49 1-vs-1 with Max Wins  After training we’ll have N c (N c -1)/2 decision functions: f ij (x)=sign(w ij T x+b ij )  Class of query object x is determined by max-votes  Pros:  Every classifier use a small set of vectors for training  Cons:  N c (N c -1)/2 classifiers to be trained and tested  No bound on generalization error

50 1-vs-1 Complexity For training: Assume that every class contains ~ n/N c instances N c (N c -1)/2 classifiers, each using ~2n/N c vectors: For classifying new objects: N c (N c -1)/2 classifiers, each is tested once, M as before

51 What did we have so far? 1-vs-11-vs-rest N c (N c -1)/2NcNc # of classifiers (each need to be trained and tested) ~2n/N c n (all vectors) # of vectors for training (per classifier) No bound on generalization error Class 1 Class 2 Class 3 Class 4 Class 1Class 2 Class 3 Class 4

52 DAGSVM Class 1 Class 2 Class 3 Class 4 W 1,2 W 1,3 W 1,4 W 2,3 W 3,4 W 2,4 1-vs-1 Decision DAG (DDAG) 1 vs 4 3 vs 4 2 vs 4 1 vs 3 2 vs 31 vs not 1 not 2 not 3 not J. C. Platt et al., Large margin DAGs for multiclass classification. NIPS, 1999.

53 DDAG on N c Classes DAG N c leaves, one per class Single root node In every node: Binary decision function N c (N c -1)/2 internal nodes 1 vs 4 3 vs 4 2 vs 4 1 vs 3 2 vs 31 vs not 1 not 2 not 3 not

54 Building the DDAG 1 1 vs 4 3 vs 4 2 vs 4 1 vs 3 2 vs 31 vs not 1 not 2 not 3 not change list order no affect on results

55 Classification using DDAG Class 1 Class 2 Class 3 Class 4 W 1,2 W 1,3 W 1,4 W 2,3 W 3,4 W 2,4 q 1 vs 4 3 vs 4 2 vs 4 1 vs 3 2 vs 31 vs not 1 not 2 not 3 not ~ 1 or 4 ? ~ 1 or 3 ? ~ 1 or 2 ?

56 DAGSVM  Pros:  Only N c -1 classifiers to be tested  Every classifier uses a small set of vectors for training  Bound on generalization error (~margins size)  Cons:  Less vectors for training  worse classifier?  N c (N c -1)/2 classifiers to be trained

57 DAGSVM Complexity For training: Assume that every class contains ~n/N c instances N c (N c -1)/2 classifiers, each using ~2n/N c vectors: For classifying new objects: N c -1 classifiers, each is tested once M = max number of SV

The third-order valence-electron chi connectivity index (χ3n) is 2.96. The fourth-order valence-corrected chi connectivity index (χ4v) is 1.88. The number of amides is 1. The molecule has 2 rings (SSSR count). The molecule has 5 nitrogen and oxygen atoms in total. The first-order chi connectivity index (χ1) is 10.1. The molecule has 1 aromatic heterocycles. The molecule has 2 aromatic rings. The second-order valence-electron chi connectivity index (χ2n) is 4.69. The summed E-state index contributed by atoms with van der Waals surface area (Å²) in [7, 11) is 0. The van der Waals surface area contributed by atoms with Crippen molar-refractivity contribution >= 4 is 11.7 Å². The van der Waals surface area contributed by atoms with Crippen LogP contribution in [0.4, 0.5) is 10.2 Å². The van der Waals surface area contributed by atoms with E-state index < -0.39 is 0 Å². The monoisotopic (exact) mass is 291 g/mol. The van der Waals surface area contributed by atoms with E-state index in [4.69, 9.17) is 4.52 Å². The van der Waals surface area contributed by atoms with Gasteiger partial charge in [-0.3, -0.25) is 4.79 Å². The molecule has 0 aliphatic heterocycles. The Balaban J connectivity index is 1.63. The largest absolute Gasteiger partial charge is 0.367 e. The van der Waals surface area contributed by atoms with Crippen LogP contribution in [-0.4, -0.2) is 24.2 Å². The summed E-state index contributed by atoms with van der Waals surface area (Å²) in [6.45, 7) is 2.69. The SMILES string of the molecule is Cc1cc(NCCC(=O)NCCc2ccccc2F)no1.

58 Multiclass SVM DAGSVM1-vs-11-vs-rest NcNc # of classifiers O(D ּ n 2 ) O(D ּ N c n 2 ) Training complexity O(M 2 ּ N c )O(M 2 ּ N c 2 )O(M 1 ּ N c ) Classification complexity

59 Multiclass SVM comparison Classification Training

60 Multiclass SVM - Summary Training: Classification: Error rates: Bound of generalization error - only on DAGSVM In practice – 1-vs-1 and DAGSVM The “ one big optimization ” methods Similar error rates Very slow training – limited to small data sets 1-vs-restDAGSVM / 1-vs-1 O(D ּ N c ּ n 2 )O(D ּ n 2 ) 1-vs-1DAGSVM / 1-vs-rest O(D ּ M ּ N c 2 )O(D ּ M ּ N c )

61 So what do we have? Nearest Neighbor (KNN) Fast Suitable for multi-class Easy to integrate different distance functions Problematic with few samples SVM Good performance even with small set of examples Easy to integrate different distance functions No natural extension to multi-class Slow to train Class 1 Class 2

62 SVM KNN - From coarse to fine Suggestion  Hybrid system KNNSVM Zhang et al, SVM-KNN: Discriminative Nearest Neighbor Classification for Visual Category Recognition, 2006

63 Outline Motivation and Introduction Classification Algorithms K-Nearest neighbors (KNN) SVM Multiclass SVM DAGSVM SVM-KNN Results - A taste of the distance Shape distance (shape context, tangent) Texture (texton histograms)

64 SVM KNN – General Algorithm 1. Calculate distance from query to training images Training images and query Query image KNN Class 1 Class 2 Class 3

65 SVM KNN – General Algorithm 1. Calculate distance from query to training images 2. Pick K nearest neighbors Training images and query Query image KNN Class 1 Class 2 Class 3

66 SVM KNN – General Algorithm 1. Calculate distance from query to training images 2. Pick K nearest neighbors 3. Run SVM Training images and query Query image SVM Class 1 Class 2 Class 3 SVM works well with few samples